Divorce lawyer Morris Green answered his phone on the second ring as was his custom.
“Morris!,” said the angry voice on the other end, “This is Ivana Copernica. I’m calling you about your client, Stanton Fields. Did you know that he has taken $10,000 out of his pension plan?”
“Yes, I did know,” Green replied calmly.
“He can’t do that.”
“Because it’s marital property and my client did not agree,” said Ivana.
“I don’t think that your client’s consent is required. Marital funds are expended by one party or the other in almost every divorce. Unless they have separate property, that’s how they pay their living expenses.”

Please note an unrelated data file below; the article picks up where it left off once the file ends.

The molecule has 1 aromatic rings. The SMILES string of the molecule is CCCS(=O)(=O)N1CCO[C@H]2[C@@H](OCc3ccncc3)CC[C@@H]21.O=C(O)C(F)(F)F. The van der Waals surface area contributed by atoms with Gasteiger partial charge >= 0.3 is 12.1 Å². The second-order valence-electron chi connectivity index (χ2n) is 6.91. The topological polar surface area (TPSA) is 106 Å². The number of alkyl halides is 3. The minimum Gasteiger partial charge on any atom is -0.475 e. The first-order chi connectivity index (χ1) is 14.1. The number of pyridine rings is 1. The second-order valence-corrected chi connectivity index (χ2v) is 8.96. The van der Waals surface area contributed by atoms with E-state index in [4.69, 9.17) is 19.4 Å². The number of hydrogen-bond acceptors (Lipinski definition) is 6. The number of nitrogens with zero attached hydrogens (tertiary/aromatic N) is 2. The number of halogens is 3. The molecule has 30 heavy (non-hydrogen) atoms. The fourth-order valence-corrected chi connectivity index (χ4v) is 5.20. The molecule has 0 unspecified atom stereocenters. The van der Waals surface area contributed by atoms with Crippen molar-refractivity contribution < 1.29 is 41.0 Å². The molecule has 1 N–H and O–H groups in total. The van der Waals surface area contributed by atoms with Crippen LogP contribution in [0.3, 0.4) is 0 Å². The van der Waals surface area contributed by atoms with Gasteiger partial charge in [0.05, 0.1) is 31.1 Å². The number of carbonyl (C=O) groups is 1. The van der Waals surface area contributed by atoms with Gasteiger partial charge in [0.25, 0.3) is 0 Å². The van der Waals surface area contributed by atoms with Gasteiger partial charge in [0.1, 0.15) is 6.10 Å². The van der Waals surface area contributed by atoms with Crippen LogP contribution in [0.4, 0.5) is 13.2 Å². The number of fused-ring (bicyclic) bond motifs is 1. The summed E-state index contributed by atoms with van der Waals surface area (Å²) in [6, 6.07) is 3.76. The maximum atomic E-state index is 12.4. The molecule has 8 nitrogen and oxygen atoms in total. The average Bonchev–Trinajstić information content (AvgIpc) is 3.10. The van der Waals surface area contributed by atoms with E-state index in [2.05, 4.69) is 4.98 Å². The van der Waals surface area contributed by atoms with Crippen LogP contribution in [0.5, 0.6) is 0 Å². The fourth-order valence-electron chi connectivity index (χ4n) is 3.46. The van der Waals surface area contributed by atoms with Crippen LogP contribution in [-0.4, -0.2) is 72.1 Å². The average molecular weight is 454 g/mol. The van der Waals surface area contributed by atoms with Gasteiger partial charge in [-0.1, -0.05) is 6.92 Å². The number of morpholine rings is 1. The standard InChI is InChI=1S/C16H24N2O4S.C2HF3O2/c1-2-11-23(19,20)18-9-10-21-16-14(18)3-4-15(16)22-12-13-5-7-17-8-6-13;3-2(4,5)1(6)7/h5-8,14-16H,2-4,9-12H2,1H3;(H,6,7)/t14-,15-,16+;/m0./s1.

“What did he spend $10,000 on?” inquired Ivana.
“Why, his legal fees, of course.”
“Legal fees are not a marital expense. That is a dissipation of marital assets and we’re going to ask the court to make him put those fees back in the pension account,” snapped Ivana.
“Before you do that, Ivana, better read the Allison case. I’ll email it to you. Let me read you the holding. ‘We hold that when, as here, a spouse uses marital property to pay his or her own reasonable attorney’s fees, such expenditures do not constitute dissipation of marital assets.’”
Allison v. Allison, 160 Md. App. 331, 864 A.2d 191 (2004)